Pipe Burst in Louisville Floods Shelby Park and Dozens of Cars

Thousands of homes and businesses were disrupted on Tuesday after millions of gallons of water flooded the streets in a Shelby Park neighborhood. The flooding occurred after one of the oldest and largest pipes in the city burst, damaging nearby property.

The 124-year-old pipe had a 48″ diameter, and carried water from a treatment center in Crescent Hill to Iroquois Park. The pipe was put in the ground in 1893.

Firefighters rescued one school bus driver and two people stranded in a van. Fortunately, the van was not carrying any students.

Streets quickly turned into rushing rivers, with water as deep as six feet in some areas near the break. Dozens of cars were nearly swallowed by the water, as the flow swept away garbage and debris.

Louisville Water Co. sent employees door-to-door to talk about potential claims, as many vehicles appeared to be damaged in the flood. A company spokesperson also said they were aware of at least a few homes with flooded basements, although there will likely be more.

The bust pipe sent water gushing through the streets for more than seven hours. By late afternoon, water company employees had shut off more than 20 valves in the area, transforming the rushing river to a gentle flow.

The large pipe burst with so much force, it caused the pavement to buckle and water pressure to plummet in some areas of the city.

Students at St. Xavier High School were sent home at 11:00am. All Humana offices in downtown Louisville closed down for the day. Norton Healthcare and Jewish Hospital delayed elective surgeries because of the pipe burst.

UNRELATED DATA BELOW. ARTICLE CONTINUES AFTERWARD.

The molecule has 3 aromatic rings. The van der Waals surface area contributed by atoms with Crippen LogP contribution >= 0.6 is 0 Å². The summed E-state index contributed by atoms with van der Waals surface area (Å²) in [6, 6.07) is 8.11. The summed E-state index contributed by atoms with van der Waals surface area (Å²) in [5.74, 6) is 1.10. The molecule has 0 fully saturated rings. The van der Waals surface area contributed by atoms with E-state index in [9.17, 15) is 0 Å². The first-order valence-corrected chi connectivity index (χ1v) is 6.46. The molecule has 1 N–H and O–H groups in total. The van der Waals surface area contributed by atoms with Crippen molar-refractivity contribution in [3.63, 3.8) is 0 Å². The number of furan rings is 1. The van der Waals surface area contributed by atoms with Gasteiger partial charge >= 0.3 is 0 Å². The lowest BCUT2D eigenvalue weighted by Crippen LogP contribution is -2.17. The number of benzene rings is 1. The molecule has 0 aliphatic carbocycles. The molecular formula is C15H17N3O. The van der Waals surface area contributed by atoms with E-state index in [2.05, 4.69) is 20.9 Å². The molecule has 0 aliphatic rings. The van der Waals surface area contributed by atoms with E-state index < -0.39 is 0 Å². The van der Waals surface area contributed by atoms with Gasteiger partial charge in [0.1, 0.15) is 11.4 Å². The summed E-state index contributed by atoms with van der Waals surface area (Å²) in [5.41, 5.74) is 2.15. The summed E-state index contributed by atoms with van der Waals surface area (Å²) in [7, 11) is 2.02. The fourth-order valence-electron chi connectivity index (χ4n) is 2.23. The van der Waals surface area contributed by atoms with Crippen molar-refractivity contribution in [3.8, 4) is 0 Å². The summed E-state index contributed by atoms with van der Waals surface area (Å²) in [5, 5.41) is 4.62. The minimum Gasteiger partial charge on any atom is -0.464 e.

Norton Healthcare said it expected services to return to normal in the evening as water pressure returned to normal levels.

Customers in downtown Louisville as well as those east and west of the break were affected the most by water pressure issues.

According to Louisville Water Co., some valves can take as many as 900 turns to close. The water company said the water main was turned off as of 6:15pm on Tuesday.

The company has no official estimate of the damage, but several streets were affected. Clean-up could take up to a few weeks.

The water company says it deals with pipe breaks on a daily basis, but most go unnoticed because they affect small pipes. Large pipe breaks can cost more than $1 million to fix.

Crews will need to inspect the pipe before the water company can begin making any repairs. It is still unclear whether the pipe will be replaced or a pipe lining will be injected into the old pipe.

The utility is lining another 48″ pipe underneath the Eastern Parkway. That pipe was installed in 1930, and caused the “Tyler Park waterfall” in 2014.

The water company doesn’t expect the drinking water in homes to be affected by the pipe burst. Backup systems are in place for these types of scenarios.

Late Tuesday, the utility urged 4,000 residents in Shelby Park to boil their water before drinking it.

Melissa Thompson writes about a wide range of topics, revealing interesting things we didn’t know before. She is a freelance USA Today producer, and a Technorati contributor.